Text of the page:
Humans make mistakes. And the Required IRA Distribution rules can be tricky, especially if you’re new to retirement distributions. So if you are better than 70 ½ years old and you own an IRA, you may want to review this list. Remember, the penalty for failing to meet your Required Minimum Distribution (RMD) is a 50 percent tax on the distribution you missed.
Here are my top 10 RMD mistakes to avoid:
- Trying to roll over your RMD. RMDs are not eligible to be rolled over. You can take an RMD and make a Roth IRA contribution with that money. Or you can take an RMD and investment money in your brokerage account. But you cannot take a rollover from a company plan after age 70 ½ without first making the required distribution.
- Combining RMDs across spouses. All retirement accounts are owned by one worker. So, a married couple must make separate RMDs each year. Even if the couple files taxes jointly, RMDs are still separate.
- Not taking RMDs from real estate assets. You say you only have an LLC and tangible real estate in your self-directed IRA? The IRS does not care. You are required to distribute a minimum amount of the value of your IRA each year once you reach 70 ½. You may need to sell assets to generate cash to make the distribution.
- Trying to carry over your RMD from prior years. If you took double your RMD amount out of your IRA last year that does not get you off the RMD hook for this year.
- Assuming you don’t need to make an RMD because you’re still working. If you’re still working, you do not need to take RMDs from the plan of the company where you’re working, regardless of age. But this option does not apply to retirement plans at companies for which you no longer work. Nor does it apply if you own more than 5 percent of your company (counting family ownership).
- Making traditional IRA contributions after RMDs have begun. Once you reach age 70 ½, traditional IRA contributions must stop. (However, you can contribute to a Roth IRA if you have earned income. Roth IRAs have no age restrictions, only income restrictions.)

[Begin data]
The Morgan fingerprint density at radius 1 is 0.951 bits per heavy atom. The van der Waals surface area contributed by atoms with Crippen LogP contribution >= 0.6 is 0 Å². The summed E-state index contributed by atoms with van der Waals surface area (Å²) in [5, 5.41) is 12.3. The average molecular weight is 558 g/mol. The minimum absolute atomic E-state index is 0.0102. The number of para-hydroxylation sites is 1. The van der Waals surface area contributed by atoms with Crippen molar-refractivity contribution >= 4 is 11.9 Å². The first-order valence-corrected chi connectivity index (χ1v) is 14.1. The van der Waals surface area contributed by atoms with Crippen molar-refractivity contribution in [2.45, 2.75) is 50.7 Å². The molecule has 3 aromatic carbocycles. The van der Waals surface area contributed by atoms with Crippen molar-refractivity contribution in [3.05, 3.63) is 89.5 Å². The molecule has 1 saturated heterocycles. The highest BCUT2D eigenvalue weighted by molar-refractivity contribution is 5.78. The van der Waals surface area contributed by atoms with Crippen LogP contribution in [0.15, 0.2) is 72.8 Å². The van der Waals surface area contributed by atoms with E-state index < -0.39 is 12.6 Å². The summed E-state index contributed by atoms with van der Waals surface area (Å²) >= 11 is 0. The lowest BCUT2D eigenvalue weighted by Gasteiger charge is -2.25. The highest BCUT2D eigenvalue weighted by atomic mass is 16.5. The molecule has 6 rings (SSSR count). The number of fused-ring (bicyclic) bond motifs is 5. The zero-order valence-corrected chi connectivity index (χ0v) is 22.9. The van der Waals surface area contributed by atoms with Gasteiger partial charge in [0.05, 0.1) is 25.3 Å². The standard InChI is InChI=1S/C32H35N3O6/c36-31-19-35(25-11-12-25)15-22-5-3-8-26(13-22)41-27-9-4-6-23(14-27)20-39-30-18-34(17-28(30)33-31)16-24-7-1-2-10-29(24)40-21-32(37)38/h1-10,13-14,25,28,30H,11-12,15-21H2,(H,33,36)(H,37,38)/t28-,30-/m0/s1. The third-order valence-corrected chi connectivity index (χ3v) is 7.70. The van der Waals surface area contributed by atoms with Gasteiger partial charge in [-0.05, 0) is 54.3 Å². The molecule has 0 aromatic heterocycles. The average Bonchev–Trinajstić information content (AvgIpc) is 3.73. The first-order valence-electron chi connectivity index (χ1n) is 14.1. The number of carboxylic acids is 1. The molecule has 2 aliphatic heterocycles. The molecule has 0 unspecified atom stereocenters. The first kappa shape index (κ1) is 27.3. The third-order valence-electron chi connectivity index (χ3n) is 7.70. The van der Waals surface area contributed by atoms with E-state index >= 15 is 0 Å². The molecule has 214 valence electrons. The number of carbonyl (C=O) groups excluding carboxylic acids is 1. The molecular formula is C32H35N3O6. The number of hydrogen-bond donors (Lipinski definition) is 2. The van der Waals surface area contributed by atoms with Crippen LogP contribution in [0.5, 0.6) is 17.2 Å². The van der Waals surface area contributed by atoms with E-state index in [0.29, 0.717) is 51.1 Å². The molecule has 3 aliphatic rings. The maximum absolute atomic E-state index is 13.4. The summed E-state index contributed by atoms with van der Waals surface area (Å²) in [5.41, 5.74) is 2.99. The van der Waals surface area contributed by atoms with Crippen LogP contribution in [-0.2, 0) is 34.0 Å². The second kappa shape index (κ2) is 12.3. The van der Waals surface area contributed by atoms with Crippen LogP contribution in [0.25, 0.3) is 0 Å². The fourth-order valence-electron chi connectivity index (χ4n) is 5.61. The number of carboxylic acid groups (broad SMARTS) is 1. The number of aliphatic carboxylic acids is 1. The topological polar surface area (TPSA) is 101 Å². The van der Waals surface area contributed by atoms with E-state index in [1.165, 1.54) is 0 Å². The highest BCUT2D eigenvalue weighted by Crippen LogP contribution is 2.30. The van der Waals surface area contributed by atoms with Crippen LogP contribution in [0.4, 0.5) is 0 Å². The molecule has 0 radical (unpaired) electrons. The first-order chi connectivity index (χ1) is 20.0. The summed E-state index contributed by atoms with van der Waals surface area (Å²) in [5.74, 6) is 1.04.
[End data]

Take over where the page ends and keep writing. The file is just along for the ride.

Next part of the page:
- Thinking your annual Qualified Charitable Distribution is limited by the RMD amount. You are permitted to make a distribution from a retirement plan directly to a qualified charity and claim no income tax due on the distribution, up to a limit of $100,000 per year. You can satisfy your entire RMD (assuming it is not more than $100,000) with a QCD. You can always take more out of your retirement account than the RMD amount.
- Getting RMD aggregation wrong. IRS rules allow a worker with more than one IRA to aggregate the IRAs and make RMDs from only one IRA as long as the total distribution meets the required amount. However, you cannot aggregate different types of retirement accounts, such as 401(k)s and IRAs.
- Just skipping the RMD. Missing an RMD is a significant mistake and will result in a 50 percent tax on any part of the RMD not withdrawn.
- RMD calculation errors. Using the wrong balance, wrong life expectancy and/or wrong age can be disastrous. Use the December 31 balance of the year before the distribution year. Also, remember that the life expectancy numbers are factors, not percentages. Finally, seek professional guidance when trying to figure out whether to use age 70 or 71 for the first RMD.
Now you have a better idea of how confusing the RMD process can be. When done correctly, your required distributions can be woven into your overall retirement income strategy. You may find that you have questions about the best strategy for your family and your goals. If you do, I suggest you look for an experienced and well-trained financial planner to help you sort out your options.
A great place to start looking for that great advisor is to talk with a couple CERTIFIED FINANCIAL PLANNER™ professionals.
To find a CFP® professional near you, start your search here.
As you visit with financial planners, I suggest a couple things to check:
- Is the advisor always the client’s advocate – a fiduciary advisor?
- Is the advisor only paid by clients, not any financial product manufacturer or distribution network? That would be a fee-only advisor.
These two points help assure that you are working with a professional who is committed to your best interest at all times. It seems sort of obvious to me that a professional would work in this way, but it’s not automatic.
A fiduciary, fee-only, CFP® professional can help you manage your RMDs, create a retirement income strategy, and develop a comprehensive financial plan that is driven by your goals and priorities. And that plan can address all aspects of your financial life. With a big-picture approach, you will be better prepared to understand your options at every step along the way.
Yes, I am a CFP® professional. I’m always a fiduciary and I only work on a fee basis. And yes, I’m still taking on a few great families to be part of my financial planning practice.
If this article has you thinking about your own circumstances, contact my office at firstname.lastname@example.org. I am always happy to meet with people who are working on their retirement plans. Dunncreek Advisors does not provide legal or tax advice, nor is this article intended to do so.